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I'm trying to create a module/class in node.js to measure asynchronous execution time but do not understand whats wrong with it. I created the following class "Measure.js"

var Measure = module.exports = function(param_timeout, param_cb) {

    this.timeout = param_timeout;
    this.cb = param_cb;
}

Measure.prototype = {
    startDate: "0",
    timeout:"0",
    cb:null,

    start : function() {
        this.startDate = new Date();
        console.log('started');
    },

    stop : function() {
        var stopDate = new Date();
        this.cb(null,(stopDate-this.startDate));
    }
}

I use it with the following code:

var Measure = require('./Measure.js');
measure1 = new Measure(100,function(err,result){console.log('result: ' + result)});
measure1.start();
//do something 
measure1.stop();

and it works just fine. However, if I try this:

var Measure = require('./Measure.js');
measure1 = new Measure(100,function(err,result){console.log('result: ' + result)});
measure1.start();
//do something 
setTimeout(measure1.stop,100);

it doesn't work and throws a TypeError:

TypeError: Object #<Object> has no method 'cb'

Whats wrong with my code?

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2 Answers 2

up vote 6 down vote accepted

When you directly call object's method, this inside the method referred to your object, but when you try to use it as argument, this will referred to global object (global or window).

In your case better to replace

setTimeout(measure1.stop,100);

with

setTimeout(function() { measure1.stop(); }, 100);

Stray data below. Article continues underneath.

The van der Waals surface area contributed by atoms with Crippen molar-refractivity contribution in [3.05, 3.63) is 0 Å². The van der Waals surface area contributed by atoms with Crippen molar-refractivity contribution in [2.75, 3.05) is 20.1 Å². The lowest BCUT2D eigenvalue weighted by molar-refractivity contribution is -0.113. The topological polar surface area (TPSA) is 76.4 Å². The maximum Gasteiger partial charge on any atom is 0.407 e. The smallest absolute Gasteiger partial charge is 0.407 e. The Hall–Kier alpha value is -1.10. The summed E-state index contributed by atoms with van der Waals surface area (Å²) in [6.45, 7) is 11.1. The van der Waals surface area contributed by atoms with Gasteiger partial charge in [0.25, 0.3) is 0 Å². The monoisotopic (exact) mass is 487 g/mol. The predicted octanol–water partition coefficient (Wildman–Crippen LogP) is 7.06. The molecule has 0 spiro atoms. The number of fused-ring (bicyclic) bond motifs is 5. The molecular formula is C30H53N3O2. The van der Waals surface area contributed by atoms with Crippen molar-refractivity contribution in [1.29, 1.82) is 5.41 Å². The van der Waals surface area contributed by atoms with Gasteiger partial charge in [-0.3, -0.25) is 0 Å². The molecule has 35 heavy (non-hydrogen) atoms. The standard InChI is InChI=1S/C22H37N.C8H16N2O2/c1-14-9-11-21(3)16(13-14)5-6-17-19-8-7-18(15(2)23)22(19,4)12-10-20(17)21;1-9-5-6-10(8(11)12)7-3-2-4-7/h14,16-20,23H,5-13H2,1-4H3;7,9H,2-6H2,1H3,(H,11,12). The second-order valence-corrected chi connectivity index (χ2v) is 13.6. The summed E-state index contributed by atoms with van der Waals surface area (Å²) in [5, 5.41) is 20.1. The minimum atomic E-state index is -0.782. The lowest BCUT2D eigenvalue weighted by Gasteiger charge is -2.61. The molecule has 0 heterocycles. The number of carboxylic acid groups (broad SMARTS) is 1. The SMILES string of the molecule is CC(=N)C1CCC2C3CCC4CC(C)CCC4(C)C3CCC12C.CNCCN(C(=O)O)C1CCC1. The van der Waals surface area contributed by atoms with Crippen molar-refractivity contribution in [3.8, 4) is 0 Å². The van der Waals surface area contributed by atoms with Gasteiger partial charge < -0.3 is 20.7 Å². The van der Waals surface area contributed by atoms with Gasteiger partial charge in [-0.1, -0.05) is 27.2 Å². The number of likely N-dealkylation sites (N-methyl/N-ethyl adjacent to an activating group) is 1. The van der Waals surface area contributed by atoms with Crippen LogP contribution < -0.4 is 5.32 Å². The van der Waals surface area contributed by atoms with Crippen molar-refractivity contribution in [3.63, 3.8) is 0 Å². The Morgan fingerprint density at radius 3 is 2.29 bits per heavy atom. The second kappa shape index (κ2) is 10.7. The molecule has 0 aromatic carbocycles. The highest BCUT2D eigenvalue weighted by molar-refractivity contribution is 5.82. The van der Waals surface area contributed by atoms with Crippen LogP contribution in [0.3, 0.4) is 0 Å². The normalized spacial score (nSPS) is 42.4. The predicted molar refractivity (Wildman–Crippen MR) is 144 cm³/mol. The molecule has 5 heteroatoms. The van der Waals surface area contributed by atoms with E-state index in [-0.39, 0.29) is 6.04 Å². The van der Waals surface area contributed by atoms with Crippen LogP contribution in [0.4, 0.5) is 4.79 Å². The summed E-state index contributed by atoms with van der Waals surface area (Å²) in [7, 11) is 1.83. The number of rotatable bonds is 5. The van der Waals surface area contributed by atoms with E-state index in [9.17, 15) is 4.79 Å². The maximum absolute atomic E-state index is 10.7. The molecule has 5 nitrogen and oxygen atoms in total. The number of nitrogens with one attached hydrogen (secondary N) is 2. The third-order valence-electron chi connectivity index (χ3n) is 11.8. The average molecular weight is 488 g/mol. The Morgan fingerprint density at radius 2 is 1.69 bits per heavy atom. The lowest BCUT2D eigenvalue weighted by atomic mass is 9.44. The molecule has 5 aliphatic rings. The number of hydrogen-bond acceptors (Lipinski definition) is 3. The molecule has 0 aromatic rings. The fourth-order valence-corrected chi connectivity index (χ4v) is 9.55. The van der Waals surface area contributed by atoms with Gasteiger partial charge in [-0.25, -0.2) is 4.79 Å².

More about this behavior: http://bonsaiden.github.com/JavaScript-Garden/#function.this

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Thank you very much, that link is also very good. –  Chris Jun 25 '12 at 13:47

The dreaded timeout-switch-context bug strikes again! You see what you see because this object in function called by setTimeout is not measure1 - it's global (=window, when this script is executed in browser). Quoting the MDN:

Code executed by setTimeout() is run in a separate execution context to the function from which it was called. As a consequence, the this keyword for the called function will be set to the window (or global) object, it will not be the same as the this value for the function that called setTimeout.

It's quite easy to check, by the way:

stop: function() {
  var stopDate = new Date();
  if (! this.cb) { 
    console.log(this); 
  } // *Window*/_display...
}

... and to fix as well:

setTimeout(function() { 
  measure1.stop(); 
}, 100);
share|improve this answer
    
Thank you very much for your help! –  Chris Jun 25 '12 at 13:48

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